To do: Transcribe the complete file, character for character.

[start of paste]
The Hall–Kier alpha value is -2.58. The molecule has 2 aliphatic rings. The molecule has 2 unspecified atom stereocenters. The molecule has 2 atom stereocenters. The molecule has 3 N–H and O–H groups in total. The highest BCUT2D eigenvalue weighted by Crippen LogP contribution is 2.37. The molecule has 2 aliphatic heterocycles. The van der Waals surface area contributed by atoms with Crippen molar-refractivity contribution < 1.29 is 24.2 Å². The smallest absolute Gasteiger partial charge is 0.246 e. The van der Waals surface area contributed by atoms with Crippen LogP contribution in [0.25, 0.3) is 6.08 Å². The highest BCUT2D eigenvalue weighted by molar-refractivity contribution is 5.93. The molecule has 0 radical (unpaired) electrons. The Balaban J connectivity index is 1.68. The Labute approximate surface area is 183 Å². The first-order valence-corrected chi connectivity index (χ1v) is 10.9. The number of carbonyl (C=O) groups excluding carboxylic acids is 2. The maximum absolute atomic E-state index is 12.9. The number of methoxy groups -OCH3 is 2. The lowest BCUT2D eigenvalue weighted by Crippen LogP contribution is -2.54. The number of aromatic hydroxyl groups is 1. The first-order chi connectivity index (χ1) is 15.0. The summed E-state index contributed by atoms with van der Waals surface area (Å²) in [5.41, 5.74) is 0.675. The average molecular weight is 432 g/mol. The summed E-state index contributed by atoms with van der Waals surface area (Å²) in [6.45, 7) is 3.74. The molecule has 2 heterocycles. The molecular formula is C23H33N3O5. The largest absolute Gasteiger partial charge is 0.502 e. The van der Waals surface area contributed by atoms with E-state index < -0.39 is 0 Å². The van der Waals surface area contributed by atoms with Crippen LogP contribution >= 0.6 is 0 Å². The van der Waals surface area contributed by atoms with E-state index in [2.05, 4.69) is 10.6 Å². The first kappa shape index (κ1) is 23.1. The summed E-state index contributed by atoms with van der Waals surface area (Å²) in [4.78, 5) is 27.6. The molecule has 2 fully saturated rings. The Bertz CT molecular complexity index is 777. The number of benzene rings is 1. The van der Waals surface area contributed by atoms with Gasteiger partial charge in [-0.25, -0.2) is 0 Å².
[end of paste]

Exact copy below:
The Hall–Kier alpha value is -2.58. The molecule has 2 aliphatic rings. The molecule has 2 unspecified atom stereocenters. The molecule has 2 atom stereocenters. The molecule has 3 N–H and O–H groups in total. The highest BCUT2D eigenvalue weighted by Crippen LogP contribution is 2.37. The molecule has 2 aliphatic heterocycles. The van der Waals surface area contributed by atoms with Crippen molar-refractivity contribution < 1.29 is 24.2 Å². The smallest absolute Gasteiger partial charge is 0.246 e. The van der Waals surface area contributed by atoms with Crippen LogP contribution in [0.25, 0.3) is 6.08 Å². The highest BCUT2D eigenvalue weighted by molar-refractivity contribution is 5.93. The molecule has 0 radical (unpaired) electrons. The Balaban J connectivity index is 1.68. The Labute approximate surface area is 183 Å². The first-order valence-corrected chi connectivity index (χ1v) is 10.9. The number of carbonyl (C=O) groups excluding carboxylic acids is 2. The maximum absolute atomic E-state index is 12.9. The number of methoxy groups -OCH3 is 2. The lowest BCUT2D eigenvalue weighted by Crippen LogP contribution is -2.54. The number of aromatic hydroxyl groups is 1. The first-order chi connectivity index (χ1) is 15.0. The summed E-state index contributed by atoms with van der Waals surface area (Å²) in [5.41, 5.74) is 0.675. The average molecular weight is 432 g/mol. The summed E-state index contributed by atoms with van der Waals surface area (Å²) in [6.45, 7) is 3.74. The molecule has 2 heterocycles. The molecular formula is C23H33N3O5. The largest absolute Gasteiger partial charge is 0.502 e. The van der Waals surface area contributed by atoms with E-state index < -0.39 is 0 Å². The van der Waals surface area contributed by atoms with Crippen LogP contribution >= 0.6 is 0 Å². The van der Waals surface area contributed by atoms with E-state index in [2.05, 4.69) is 10.6 Å². The first kappa shape index (κ1) is 23.1. The summed E-state index contributed by atoms with van der Waals surface area (Å²) in [4.78, 5) is 27.6. The molecule has 2 fully saturated rings. The Bertz CT molecular complexity index is 777. The number of benzene rings is 1. The van der Waals surface area contributed by atoms with Gasteiger partial charge in [-0.25, -0.2) is 0 Å².